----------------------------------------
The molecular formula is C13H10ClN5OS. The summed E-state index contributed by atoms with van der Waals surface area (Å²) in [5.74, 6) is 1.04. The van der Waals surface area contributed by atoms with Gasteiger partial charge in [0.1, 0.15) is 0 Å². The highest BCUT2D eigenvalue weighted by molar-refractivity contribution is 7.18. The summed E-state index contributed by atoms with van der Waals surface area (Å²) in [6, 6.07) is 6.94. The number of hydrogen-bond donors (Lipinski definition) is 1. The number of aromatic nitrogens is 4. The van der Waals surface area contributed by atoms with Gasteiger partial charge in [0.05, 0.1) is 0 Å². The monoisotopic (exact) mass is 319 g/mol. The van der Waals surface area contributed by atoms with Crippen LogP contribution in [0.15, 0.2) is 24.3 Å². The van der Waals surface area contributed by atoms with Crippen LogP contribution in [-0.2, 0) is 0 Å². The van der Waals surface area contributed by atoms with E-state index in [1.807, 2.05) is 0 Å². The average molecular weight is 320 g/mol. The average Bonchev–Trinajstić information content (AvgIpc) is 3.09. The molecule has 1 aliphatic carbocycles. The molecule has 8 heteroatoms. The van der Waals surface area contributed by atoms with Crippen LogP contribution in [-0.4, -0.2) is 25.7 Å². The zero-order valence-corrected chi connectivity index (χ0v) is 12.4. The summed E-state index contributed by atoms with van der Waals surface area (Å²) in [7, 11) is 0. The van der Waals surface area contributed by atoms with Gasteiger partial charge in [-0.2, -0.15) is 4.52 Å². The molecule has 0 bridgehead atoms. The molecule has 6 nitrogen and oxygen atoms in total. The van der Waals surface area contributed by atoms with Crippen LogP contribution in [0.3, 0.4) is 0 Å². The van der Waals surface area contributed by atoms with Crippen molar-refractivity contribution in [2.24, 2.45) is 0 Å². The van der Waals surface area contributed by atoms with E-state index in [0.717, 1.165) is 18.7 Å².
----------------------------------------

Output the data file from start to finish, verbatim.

The molecular formula is C13H10ClN5OS. The summed E-state index contributed by atoms with van der Waals surface area (Å²) in [5.74, 6) is 1.04. The van der Waals surface area contributed by atoms with Gasteiger partial charge in [0.1, 0.15) is 0 Å². The highest BCUT2D eigenvalue weighted by molar-refractivity contribution is 7.18. The summed E-state index contributed by atoms with van der Waals surface area (Å²) in [6, 6.07) is 6.94. The number of hydrogen-bond donors (Lipinski definition) is 1. The number of aromatic nitrogens is 4. The van der Waals surface area contributed by atoms with Gasteiger partial charge in [0.05, 0.1) is 0 Å². The monoisotopic (exact) mass is 319 g/mol. The van der Waals surface area contributed by atoms with Crippen LogP contribution in [0.15, 0.2) is 24.3 Å². The van der Waals surface area contributed by atoms with Crippen LogP contribution in [-0.2, 0) is 0 Å². The van der Waals surface area contributed by atoms with E-state index in [1.807, 2.05) is 0 Å². The average molecular weight is 320 g/mol. The average Bonchev–Trinajstić information content (AvgIpc) is 3.09. The molecule has 1 aliphatic carbocycles. The molecule has 8 heteroatoms. The van der Waals surface area contributed by atoms with Crippen LogP contribution in [-0.4, -0.2) is 25.7 Å². The zero-order valence-corrected chi connectivity index (χ0v) is 12.4. The summed E-state index contributed by atoms with van der Waals surface area (Å²) in [7, 11) is 0. The van der Waals surface area contributed by atoms with Gasteiger partial charge in [-0.2, -0.15) is 4.52 Å². The molecule has 0 bridgehead atoms. The molecule has 6 nitrogen and oxygen atoms in total. The van der Waals surface area contributed by atoms with Crippen LogP contribution in [0.3, 0.4) is 0 Å². The van der Waals surface area contributed by atoms with Crippen molar-refractivity contribution in [2.24, 2.45) is 0 Å². The van der Waals surface area contributed by atoms with E-state index in [0.717, 1.165) is 18.7 Å².